I don’t know how it started, but whoever thought that putting tile in the bathroom was a good idea missed the whole point of what a bathroom is. The bathroom is all about privacy. It’s the one place in the house where we can privately “empty the trash.” Until we hit that little handle, what happens in the bathroom, stays in the bathroom. So what have we done to insure that privacy? We cover the bathroom walls and floors with tile, the most sound-reflective material known to Man.
For all the many luscious sounds the human body can produce—singing, squeals of joy, laughter—there are a whole bunch more that are diametrically disgusting. I guess it’s that yin and yang thing.
I was in the bathroom once when my body made a gas-powered, long, loud noise. As a car guy, I reveled in the exhaust note. Luckily, my daughter wasn’t home to hear it. She was in the front row at some screamo band concert at a music festival in Massachusetts. I saw no reason to hold back. Next thing I know, I get a text message: “Daaaaaad!” I blame the tile.
If you’re in a public bathroom, say, a restaurant restroom, it’s a whole different ballgame. The amount of tile doesn’t matter. The more, the merrier. You’re with your fellow complete strangers freely doing the same things and nobody cares. It’s like a reverse bonding experience. Complete freedom with people you’ll never see again. If you do happen to run into them at some point, at least you’ll have a good conversation starter. “Manero’s Steak House. Last June. Stall four, right?” “Hey, howya doin’?”
Where it all gets tricky is when you’re at a friend’s or relative’s house. This requires a strategy. You can’t just rip one out in the living room. First, you have to excuse yourself from the conversation, thereby alerting all but the most brain dead to your destination. As you walk away, you subconsciously calculate how close the nearest human being is. Are they within earshot? How much sound can I get away with? Hmm. You triangulate the various distances. You know what you’re up against. You do your business, all the while being careful to stay below a certain predetermined decibel level. If people are close by, you try to parse everything out with the least amount of aural disturbance. After all, you want to go back and join the conversation, not be the conversation.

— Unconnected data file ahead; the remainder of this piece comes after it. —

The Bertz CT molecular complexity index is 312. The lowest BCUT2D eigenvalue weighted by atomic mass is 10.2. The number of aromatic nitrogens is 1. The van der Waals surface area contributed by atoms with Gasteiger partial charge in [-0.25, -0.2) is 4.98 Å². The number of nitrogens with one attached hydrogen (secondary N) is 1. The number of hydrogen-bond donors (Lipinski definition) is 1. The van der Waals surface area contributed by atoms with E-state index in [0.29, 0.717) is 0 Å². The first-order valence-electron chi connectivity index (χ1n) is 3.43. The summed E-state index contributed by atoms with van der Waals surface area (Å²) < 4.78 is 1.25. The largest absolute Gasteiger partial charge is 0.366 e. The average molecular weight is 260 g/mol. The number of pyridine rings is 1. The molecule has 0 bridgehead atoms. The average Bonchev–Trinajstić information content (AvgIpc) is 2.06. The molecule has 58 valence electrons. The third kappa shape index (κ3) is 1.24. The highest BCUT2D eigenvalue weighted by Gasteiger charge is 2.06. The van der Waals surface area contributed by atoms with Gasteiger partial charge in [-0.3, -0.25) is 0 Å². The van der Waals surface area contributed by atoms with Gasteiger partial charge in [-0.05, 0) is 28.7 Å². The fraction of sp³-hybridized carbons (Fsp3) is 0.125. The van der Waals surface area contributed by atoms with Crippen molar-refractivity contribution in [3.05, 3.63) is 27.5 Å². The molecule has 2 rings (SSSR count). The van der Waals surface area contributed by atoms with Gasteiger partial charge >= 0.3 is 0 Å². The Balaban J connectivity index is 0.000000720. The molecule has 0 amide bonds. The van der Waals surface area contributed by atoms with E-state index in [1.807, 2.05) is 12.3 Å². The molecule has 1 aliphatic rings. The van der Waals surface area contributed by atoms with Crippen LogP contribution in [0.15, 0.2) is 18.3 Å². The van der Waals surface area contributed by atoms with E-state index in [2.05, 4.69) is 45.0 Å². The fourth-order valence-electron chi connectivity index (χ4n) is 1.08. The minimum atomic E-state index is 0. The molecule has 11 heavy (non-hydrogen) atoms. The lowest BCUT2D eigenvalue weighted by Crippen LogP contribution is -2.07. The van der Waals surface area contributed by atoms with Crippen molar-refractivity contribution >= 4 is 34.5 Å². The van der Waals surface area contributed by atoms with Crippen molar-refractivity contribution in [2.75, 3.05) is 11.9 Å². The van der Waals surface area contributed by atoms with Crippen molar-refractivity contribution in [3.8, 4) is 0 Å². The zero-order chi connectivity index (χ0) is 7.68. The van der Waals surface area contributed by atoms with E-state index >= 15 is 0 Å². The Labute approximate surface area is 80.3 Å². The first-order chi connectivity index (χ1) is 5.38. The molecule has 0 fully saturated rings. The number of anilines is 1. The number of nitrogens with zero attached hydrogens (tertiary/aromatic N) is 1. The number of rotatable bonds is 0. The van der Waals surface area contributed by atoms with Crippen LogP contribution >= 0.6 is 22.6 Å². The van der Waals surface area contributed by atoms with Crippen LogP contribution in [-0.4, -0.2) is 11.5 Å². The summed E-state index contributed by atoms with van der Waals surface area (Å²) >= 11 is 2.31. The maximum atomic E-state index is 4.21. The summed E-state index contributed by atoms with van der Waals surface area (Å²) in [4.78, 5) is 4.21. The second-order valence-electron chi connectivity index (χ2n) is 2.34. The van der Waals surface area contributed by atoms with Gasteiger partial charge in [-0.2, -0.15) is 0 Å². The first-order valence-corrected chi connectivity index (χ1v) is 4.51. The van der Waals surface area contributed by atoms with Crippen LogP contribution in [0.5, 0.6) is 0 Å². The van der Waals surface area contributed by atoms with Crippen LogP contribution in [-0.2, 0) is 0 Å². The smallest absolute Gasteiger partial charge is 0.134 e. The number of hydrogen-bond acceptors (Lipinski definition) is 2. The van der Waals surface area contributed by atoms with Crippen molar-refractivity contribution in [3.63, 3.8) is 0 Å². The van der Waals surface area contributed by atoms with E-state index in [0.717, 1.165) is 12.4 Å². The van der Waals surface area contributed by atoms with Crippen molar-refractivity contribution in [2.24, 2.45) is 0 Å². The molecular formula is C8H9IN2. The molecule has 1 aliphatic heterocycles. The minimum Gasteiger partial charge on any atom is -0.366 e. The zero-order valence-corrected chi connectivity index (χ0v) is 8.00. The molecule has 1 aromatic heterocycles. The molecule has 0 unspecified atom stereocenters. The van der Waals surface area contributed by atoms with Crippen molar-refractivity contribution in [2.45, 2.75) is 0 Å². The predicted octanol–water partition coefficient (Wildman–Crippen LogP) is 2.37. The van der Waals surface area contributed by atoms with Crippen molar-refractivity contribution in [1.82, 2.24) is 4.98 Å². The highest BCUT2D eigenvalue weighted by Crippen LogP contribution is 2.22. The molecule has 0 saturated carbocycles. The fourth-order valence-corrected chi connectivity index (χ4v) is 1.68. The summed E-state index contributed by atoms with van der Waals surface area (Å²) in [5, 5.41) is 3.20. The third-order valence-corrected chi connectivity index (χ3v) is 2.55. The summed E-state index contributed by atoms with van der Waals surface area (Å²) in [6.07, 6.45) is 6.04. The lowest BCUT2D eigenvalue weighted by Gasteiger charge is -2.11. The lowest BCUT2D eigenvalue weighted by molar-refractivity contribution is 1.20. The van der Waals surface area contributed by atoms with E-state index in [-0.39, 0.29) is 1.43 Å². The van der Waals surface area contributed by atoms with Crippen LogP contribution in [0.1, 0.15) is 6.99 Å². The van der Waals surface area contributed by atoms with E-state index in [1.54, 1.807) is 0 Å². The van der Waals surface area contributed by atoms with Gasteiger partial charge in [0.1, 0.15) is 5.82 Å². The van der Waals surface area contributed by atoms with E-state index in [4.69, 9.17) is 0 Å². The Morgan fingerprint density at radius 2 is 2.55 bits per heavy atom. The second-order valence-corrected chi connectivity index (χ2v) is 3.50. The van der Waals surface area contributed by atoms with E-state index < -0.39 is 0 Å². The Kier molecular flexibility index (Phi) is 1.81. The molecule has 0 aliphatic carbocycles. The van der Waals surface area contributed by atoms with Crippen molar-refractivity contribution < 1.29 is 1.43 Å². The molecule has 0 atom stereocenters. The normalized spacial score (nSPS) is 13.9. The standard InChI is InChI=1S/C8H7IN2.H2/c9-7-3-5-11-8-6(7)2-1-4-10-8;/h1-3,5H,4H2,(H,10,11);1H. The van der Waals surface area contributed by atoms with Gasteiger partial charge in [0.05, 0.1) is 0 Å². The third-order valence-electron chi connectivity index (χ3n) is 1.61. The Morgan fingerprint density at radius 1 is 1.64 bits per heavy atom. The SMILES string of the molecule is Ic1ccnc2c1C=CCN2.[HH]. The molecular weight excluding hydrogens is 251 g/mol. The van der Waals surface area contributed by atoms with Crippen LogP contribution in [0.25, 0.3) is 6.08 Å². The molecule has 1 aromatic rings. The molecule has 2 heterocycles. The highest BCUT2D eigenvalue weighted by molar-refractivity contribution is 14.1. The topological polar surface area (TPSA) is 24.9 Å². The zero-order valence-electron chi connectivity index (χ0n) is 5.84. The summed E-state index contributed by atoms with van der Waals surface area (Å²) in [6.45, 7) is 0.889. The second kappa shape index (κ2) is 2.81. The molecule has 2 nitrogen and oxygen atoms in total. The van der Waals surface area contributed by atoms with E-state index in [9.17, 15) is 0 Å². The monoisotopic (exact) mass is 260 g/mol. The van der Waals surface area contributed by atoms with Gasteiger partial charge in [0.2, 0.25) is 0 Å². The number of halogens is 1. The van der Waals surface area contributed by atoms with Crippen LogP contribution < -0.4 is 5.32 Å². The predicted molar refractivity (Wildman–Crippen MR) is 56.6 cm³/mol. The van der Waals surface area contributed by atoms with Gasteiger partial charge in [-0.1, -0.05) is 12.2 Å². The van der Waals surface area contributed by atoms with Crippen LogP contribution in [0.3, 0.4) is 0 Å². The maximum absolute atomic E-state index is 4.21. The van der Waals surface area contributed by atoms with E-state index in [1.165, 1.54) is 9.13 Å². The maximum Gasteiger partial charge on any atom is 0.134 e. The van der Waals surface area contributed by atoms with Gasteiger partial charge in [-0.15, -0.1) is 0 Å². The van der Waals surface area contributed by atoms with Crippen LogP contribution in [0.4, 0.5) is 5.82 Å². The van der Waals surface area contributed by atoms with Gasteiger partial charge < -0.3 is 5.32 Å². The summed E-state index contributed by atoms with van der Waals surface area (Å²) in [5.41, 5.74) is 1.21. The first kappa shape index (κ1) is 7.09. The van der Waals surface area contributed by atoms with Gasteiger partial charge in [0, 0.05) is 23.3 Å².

There you are, attempting to be silent while sitting on a porcelain fixture surrounded by enough tile to cover the bottom of the space shuttle. You suddenly realize not making any noise under these conditions is like trying to drive with the brake on. So do you cough to cover up the next round of sound or do you do like I do and cover your lap with a couple of guest towels?
My advice is to sound proof your bathrooms. Get rid of that tile, buy decorator sound baffling and let ‘er rip.